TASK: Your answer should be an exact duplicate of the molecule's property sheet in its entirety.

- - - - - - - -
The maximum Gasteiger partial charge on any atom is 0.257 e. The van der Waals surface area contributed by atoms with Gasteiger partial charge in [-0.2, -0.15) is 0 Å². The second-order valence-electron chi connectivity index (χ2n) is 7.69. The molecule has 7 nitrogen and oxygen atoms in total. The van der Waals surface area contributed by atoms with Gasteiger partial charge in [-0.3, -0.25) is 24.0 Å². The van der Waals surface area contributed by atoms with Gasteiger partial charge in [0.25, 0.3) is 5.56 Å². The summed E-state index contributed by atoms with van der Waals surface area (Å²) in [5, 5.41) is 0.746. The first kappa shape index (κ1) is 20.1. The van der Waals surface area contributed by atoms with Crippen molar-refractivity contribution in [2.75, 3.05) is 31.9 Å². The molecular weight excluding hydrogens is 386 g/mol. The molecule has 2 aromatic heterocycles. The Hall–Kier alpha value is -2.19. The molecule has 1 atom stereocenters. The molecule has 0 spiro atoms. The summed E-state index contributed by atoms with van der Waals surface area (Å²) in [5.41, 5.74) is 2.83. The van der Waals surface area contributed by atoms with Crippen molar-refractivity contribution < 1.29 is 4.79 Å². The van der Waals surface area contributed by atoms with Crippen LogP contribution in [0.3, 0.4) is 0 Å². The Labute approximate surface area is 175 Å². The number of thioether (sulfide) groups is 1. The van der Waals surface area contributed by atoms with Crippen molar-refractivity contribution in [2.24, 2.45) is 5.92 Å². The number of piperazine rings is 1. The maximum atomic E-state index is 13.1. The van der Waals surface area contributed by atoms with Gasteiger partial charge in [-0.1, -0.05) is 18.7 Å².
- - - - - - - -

The maximum Gasteiger partial charge on any atom is 0.257 e. The van der Waals surface area contributed by atoms with Gasteiger partial charge in [-0.2, -0.15) is 0 Å². The second-order valence-electron chi connectivity index (χ2n) is 7.69. The molecule has 7 nitrogen and oxygen atoms in total. The van der Waals surface area contributed by atoms with Gasteiger partial charge in [-0.3, -0.25) is 24.0 Å². The van der Waals surface area contributed by atoms with Gasteiger partial charge in [0.25, 0.3) is 5.56 Å². The summed E-state index contributed by atoms with van der Waals surface area (Å²) in [5, 5.41) is 0.746. The first kappa shape index (κ1) is 20.1. The van der Waals surface area contributed by atoms with Crippen molar-refractivity contribution in [2.75, 3.05) is 31.9 Å². The molecular weight excluding hydrogens is 386 g/mol. The molecule has 2 aromatic heterocycles. The Hall–Kier alpha value is -2.19. The molecule has 1 atom stereocenters. The molecule has 0 spiro atoms. The summed E-state index contributed by atoms with van der Waals surface area (Å²) in [5.41, 5.74) is 2.83. The van der Waals surface area contributed by atoms with Crippen molar-refractivity contribution < 1.29 is 4.79 Å². The van der Waals surface area contributed by atoms with Crippen LogP contribution in [0.3, 0.4) is 0 Å². The Labute approximate surface area is 175 Å². The number of thioether (sulfide) groups is 1. The van der Waals surface area contributed by atoms with Crippen molar-refractivity contribution in [2.24, 2.45) is 5.92 Å². The number of piperazine rings is 1. The maximum atomic E-state index is 13.1. The van der Waals surface area contributed by atoms with Gasteiger partial charge in [-0.1, -0.05) is 18.7 Å².